• Precautions During and After Administration: Your doctor will discuss precautions with you to minimize radiation exposure.
  • Potential for Birth Defects: ZEVALIN therapy may cause harm to an unborn baby, please tell your doctor if you are pregnant or plan to become pregnant.
  • Reproductive Organs: There is a risk that ZEVALIN therapy will affect the male and female reproductive organs. Use birth control during treatment and for a minimum of 12 months following ZEVALIN therapy.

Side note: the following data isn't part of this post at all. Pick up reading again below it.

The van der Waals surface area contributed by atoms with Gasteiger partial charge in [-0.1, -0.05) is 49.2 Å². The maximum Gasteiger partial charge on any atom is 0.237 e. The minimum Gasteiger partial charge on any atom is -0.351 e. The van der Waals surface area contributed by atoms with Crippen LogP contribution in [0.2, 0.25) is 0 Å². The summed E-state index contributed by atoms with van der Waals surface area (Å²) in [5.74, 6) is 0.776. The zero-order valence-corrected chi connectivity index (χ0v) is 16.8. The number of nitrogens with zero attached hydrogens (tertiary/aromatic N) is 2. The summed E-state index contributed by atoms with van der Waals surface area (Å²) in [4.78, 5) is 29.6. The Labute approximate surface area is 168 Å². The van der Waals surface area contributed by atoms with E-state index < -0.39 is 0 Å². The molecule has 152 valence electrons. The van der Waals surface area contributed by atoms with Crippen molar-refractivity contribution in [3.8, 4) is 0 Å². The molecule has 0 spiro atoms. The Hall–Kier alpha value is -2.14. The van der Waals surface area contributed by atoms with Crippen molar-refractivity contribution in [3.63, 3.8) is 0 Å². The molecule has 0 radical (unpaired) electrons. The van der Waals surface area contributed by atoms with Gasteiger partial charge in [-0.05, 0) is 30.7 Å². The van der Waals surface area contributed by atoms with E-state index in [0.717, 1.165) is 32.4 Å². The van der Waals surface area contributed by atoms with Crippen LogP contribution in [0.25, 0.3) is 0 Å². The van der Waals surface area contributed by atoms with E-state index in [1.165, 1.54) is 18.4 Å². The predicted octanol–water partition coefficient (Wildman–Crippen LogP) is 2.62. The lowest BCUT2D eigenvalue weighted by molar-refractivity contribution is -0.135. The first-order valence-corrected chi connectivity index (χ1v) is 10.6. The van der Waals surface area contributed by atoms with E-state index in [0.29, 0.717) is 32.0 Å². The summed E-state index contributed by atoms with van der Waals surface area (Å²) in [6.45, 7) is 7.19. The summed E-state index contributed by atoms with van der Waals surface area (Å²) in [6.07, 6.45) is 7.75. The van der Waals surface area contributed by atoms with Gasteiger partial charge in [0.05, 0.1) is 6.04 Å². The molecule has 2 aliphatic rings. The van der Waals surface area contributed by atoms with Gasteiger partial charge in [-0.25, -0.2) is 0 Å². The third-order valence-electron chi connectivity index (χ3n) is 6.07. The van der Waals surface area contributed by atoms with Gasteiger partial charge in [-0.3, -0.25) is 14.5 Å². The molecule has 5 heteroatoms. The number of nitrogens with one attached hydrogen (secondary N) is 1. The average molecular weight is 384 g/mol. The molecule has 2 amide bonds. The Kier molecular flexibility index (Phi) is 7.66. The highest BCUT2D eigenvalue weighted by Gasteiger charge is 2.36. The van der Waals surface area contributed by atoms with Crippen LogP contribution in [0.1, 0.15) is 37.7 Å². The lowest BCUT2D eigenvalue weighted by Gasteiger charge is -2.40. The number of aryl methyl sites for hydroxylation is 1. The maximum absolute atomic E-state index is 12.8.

• Nursing Mothers: Discontinue nursing during and after ZEVALIN treatment.
  • Adverse Reactions (Side Effects): The most common adverse reactions (≥10%) in clinical trials with ZEVALIN were: decreases in blood counts, tiredness, inflammation of the nose and upper throat, nausea (upset stomach), abdominal (stomach) pain, weakness, cough, diarrhea, and fever. The most serious adverse reactions of ZEVALIN are prolonged and severe reduction in the number of blood counts and secondary cancers.